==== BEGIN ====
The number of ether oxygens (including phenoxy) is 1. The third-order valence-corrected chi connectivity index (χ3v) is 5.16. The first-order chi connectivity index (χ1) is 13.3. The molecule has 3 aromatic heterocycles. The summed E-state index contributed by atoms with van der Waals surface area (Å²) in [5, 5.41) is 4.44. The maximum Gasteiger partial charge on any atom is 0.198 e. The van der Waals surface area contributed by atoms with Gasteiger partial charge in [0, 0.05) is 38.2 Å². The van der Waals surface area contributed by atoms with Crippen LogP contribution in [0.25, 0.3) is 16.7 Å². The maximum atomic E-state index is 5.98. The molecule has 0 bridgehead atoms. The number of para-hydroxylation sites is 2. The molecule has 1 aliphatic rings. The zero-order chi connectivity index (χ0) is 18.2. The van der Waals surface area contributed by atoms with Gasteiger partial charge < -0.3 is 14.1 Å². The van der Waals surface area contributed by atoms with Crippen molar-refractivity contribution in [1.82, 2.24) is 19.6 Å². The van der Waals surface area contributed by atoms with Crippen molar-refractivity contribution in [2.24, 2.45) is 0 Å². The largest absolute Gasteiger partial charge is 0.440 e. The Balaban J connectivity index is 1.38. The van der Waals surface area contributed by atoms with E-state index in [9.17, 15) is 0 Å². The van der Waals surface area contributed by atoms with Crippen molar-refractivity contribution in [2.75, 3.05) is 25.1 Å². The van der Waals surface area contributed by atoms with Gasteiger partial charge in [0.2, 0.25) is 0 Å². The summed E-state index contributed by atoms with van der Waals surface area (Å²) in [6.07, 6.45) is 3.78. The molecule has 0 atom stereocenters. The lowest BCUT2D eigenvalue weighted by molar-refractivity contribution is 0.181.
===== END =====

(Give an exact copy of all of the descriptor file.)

The number of ether oxygens (including phenoxy) is 1. The third-order valence-corrected chi connectivity index (χ3v) is 5.16. The first-order chi connectivity index (χ1) is 13.3. The molecule has 3 aromatic heterocycles. The summed E-state index contributed by atoms with van der Waals surface area (Å²) in [5, 5.41) is 4.44. The maximum Gasteiger partial charge on any atom is 0.198 e. The van der Waals surface area contributed by atoms with Gasteiger partial charge in [0, 0.05) is 38.2 Å². The van der Waals surface area contributed by atoms with Crippen LogP contribution in [0.25, 0.3) is 16.7 Å². The maximum atomic E-state index is 5.98. The molecule has 0 bridgehead atoms. The number of para-hydroxylation sites is 2. The molecule has 1 aliphatic rings. The zero-order chi connectivity index (χ0) is 18.2. The van der Waals surface area contributed by atoms with Gasteiger partial charge < -0.3 is 14.1 Å². The van der Waals surface area contributed by atoms with Crippen molar-refractivity contribution in [1.82, 2.24) is 19.6 Å². The van der Waals surface area contributed by atoms with Crippen molar-refractivity contribution in [2.24, 2.45) is 0 Å². The largest absolute Gasteiger partial charge is 0.440 e. The Balaban J connectivity index is 1.38. The van der Waals surface area contributed by atoms with E-state index in [9.17, 15) is 0 Å². The van der Waals surface area contributed by atoms with Crippen molar-refractivity contribution in [2.75, 3.05) is 25.1 Å². The van der Waals surface area contributed by atoms with Gasteiger partial charge in [0.2, 0.25) is 0 Å². The summed E-state index contributed by atoms with van der Waals surface area (Å²) in [6.07, 6.45) is 3.78. The molecule has 0 atom stereocenters. The lowest BCUT2D eigenvalue weighted by molar-refractivity contribution is 0.181.